As believers we are to be subject to various authorities. I tend to have more than a little problem doing this, as is evidenced by my response to perceived dissatisfaction with my every day work, my big ideas for change, or my suggestions to others. In the immediate sense, I am talking about obeying supervisors at my job. Certain situations that come up periodically call for submission without argument. I have to say that during those times I feel the most peaceful when I just say, “Certainly.” Otherwise, I feel ill will, jealousy, and selfish ambition rising up which results in anxiety, fits of anger or pouting, and low self-esteem. Now I’m a therapist, so I should know better, right? Hey, even a king of Judah could not get this right.
King Saul failed to come under the authority of God and perform the one mission God gave him. Instead, Saul rationalized that he should listen to his army who were unwilling to follow God’s instructions. And to make matters worse, his fear of the people and his desperation to gain God’s forgiveness resulted in an impulsive attempt to grab hold of God’s prophet, Samuel, tearing his robe; thus, symbolically tearing away the kingdom from Saul, (I Samuel 15:24-30). Is it so large a stretch to believe that disobedience and defiance may result in loss of position and/or respect on my job?
What about my response to governing authorities in my community, state, or country? I heard myself telling my granddaughter the other day that if I ever get stopped for speeding going to work in the early morning hours, my license would probably be suspended. I’ve rationalized that going as fast as I drive is okay because there is little to no traffic at that hour on the roads that I travel. In truth, however, I scan my surroundings hoping to distinguish a police car from any other head or tail lights in sight (like I would recognize one, anyway). Are not governing authorities God’s instrument of judgment? What excuse could I give, if pulled over? Jeremiah 52:3, 27 describes King Zedekiah’s rebellion against the king of Babylon (Babylon was an instrument of God’s judgment against Judah). The outcome was obvious: “Then the king of Babylon struck them and put them to death at Riblah in the land of Hamath. Thus Judah was carried away captive from its own land.” – Seriously! I might even go to jail, come to think of it!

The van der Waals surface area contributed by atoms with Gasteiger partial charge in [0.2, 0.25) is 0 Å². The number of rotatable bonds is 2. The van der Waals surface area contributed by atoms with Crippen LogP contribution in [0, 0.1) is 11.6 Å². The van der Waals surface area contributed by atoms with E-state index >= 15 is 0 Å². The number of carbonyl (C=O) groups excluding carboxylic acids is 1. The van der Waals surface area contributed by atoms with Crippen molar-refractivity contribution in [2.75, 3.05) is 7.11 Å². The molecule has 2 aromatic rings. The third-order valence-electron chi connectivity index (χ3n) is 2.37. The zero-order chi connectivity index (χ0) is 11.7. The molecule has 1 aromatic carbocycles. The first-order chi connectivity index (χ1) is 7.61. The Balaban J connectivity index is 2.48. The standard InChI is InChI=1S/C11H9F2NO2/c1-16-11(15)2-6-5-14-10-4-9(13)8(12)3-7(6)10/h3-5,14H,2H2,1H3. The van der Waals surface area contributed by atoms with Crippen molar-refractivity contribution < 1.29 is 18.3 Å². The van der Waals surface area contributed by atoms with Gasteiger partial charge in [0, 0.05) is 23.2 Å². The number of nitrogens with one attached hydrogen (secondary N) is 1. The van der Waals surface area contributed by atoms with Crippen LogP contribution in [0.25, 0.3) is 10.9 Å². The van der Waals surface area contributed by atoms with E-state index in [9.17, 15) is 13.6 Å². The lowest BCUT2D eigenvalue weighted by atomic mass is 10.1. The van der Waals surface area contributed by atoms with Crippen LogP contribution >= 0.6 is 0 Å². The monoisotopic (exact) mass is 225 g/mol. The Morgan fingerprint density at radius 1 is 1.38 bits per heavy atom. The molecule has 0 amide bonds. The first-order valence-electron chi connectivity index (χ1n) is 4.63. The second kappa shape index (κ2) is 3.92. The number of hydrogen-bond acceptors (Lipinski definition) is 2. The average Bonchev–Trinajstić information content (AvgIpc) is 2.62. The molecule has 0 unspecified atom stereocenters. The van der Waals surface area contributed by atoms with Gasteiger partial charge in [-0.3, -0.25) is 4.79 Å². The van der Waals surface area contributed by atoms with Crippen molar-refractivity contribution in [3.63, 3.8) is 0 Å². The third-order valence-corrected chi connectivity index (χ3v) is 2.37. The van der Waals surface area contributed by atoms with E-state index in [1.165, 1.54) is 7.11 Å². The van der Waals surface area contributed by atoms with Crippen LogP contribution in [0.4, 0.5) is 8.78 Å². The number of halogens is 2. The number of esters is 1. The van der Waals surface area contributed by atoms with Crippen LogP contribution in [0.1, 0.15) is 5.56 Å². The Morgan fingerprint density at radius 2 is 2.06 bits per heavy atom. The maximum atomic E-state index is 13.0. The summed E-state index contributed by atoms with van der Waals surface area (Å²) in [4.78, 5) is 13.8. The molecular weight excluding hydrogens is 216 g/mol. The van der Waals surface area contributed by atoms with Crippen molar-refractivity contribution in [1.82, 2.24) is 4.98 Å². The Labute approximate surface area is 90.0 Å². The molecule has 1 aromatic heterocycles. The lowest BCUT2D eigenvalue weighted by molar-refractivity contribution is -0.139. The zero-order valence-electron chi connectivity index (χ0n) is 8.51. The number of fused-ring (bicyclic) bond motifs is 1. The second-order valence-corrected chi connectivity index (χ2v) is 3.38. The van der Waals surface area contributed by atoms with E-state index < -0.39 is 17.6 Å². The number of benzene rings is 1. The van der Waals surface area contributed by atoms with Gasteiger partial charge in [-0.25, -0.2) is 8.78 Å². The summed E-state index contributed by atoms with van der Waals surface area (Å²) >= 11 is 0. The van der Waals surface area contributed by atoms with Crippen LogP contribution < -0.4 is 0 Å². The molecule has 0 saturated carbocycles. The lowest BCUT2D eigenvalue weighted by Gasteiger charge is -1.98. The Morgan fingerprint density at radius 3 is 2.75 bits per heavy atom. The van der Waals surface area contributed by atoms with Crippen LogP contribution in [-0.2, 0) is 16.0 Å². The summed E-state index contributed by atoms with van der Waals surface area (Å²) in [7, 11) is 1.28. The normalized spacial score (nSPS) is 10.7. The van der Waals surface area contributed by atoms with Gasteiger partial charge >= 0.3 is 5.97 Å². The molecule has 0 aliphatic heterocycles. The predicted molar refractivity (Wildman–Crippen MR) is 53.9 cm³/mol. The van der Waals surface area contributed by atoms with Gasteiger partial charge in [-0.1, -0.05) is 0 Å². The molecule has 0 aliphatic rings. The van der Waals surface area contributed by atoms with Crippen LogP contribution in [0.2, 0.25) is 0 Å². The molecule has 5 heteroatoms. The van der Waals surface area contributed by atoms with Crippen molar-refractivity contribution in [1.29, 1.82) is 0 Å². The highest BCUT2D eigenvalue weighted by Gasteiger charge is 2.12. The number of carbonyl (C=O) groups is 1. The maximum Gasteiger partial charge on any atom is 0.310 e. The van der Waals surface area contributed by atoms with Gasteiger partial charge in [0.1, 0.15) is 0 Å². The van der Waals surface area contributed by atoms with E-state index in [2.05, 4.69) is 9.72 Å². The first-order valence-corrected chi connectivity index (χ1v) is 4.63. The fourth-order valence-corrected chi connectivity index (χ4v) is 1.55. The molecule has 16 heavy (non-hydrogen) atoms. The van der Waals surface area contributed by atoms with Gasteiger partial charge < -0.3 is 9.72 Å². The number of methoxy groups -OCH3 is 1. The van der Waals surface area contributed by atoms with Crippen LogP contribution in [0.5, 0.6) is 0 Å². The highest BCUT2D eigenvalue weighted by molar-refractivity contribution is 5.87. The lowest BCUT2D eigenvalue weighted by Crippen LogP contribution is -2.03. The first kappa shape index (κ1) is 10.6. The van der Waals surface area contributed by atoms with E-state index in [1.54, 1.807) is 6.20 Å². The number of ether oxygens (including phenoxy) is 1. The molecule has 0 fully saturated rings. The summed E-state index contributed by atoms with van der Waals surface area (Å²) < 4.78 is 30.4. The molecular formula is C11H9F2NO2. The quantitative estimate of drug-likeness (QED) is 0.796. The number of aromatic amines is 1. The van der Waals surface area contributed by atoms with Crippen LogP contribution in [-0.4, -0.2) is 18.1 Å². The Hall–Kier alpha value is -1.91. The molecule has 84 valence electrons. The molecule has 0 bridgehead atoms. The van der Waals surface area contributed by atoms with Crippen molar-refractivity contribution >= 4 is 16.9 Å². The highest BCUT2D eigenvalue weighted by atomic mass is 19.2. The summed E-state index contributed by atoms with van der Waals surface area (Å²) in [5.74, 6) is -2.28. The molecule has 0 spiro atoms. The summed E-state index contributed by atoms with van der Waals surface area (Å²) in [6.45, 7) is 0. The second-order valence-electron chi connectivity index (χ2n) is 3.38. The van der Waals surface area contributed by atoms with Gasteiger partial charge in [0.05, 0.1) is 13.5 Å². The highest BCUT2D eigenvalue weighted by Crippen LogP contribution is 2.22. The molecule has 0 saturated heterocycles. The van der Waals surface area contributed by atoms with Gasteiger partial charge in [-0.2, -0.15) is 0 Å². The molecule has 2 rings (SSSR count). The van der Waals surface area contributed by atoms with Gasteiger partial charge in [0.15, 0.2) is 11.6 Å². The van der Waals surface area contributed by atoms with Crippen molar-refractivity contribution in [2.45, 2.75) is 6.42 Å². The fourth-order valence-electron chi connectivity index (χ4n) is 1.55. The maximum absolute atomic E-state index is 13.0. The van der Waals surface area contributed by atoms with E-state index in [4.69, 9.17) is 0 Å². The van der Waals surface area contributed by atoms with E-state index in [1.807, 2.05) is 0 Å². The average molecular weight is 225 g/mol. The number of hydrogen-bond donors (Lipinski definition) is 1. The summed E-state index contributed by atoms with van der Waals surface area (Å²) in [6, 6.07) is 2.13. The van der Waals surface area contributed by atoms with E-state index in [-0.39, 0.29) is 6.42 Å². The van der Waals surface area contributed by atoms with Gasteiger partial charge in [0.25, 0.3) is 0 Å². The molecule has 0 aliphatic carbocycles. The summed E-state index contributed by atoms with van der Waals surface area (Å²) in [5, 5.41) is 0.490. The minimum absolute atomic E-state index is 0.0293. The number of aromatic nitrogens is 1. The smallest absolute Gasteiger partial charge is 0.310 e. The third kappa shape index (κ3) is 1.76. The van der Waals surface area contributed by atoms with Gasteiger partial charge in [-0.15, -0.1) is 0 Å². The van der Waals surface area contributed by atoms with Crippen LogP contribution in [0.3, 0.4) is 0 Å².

Now, I know that I am a child of God; and I am quick to say that I trust in Him to save me for His mercies’ sake (Psalm 31:14-16). Yet, am I taking God’s promises out of context? Do I claim the first half of Psalm 31:23 which says, “For the Lord preserves the faithful.” And do I disavow the second half which says, “And fully repays the proud person?” Isn’t it pride that lifts my heart above the law of the land? Romans 13:2-4 reminds us that “…whoever resist authority resists the ordinance of God…for rulers are not a terror to good works but to evil…for he [a ruler] is God’s minister to you for good…an avenger to execute wrath on him who practices evil.”
These are just a few examples of how my heart gets twisted up when I fail to crucify the flesh. Something is going to die…and should. The only way to change my ways is to set my eyes upon Jesus Christ. The result then, like my pastor has said, will be to experience the “holistic transformational work of the Holy Spirit motivated by love.” I will live a life of love, joy, peace, patience, kindness, goodness, faithfulness, gentleness, and self-control (Galatians 5:22). What a relief!
Father God and Christ my Lord, help me to look through the lens of the Gospel to all parts of my life – work, home, church, relationships – and submit all to Christ. I ask that You continue the work you have begun in me to do Your will on earth as it is in heaven. Speak to my heart that I may war against my flesh with my spirit and with the help of Your Holy Spirit. Let me not be ashamed and let my life be a testimony to Your great love.
All Scripture and commentary quotes from: The Nelson Study Bible, New King James Version, Trinity Fellowship Church 25th Anniversary Commemorative Edition, 2002.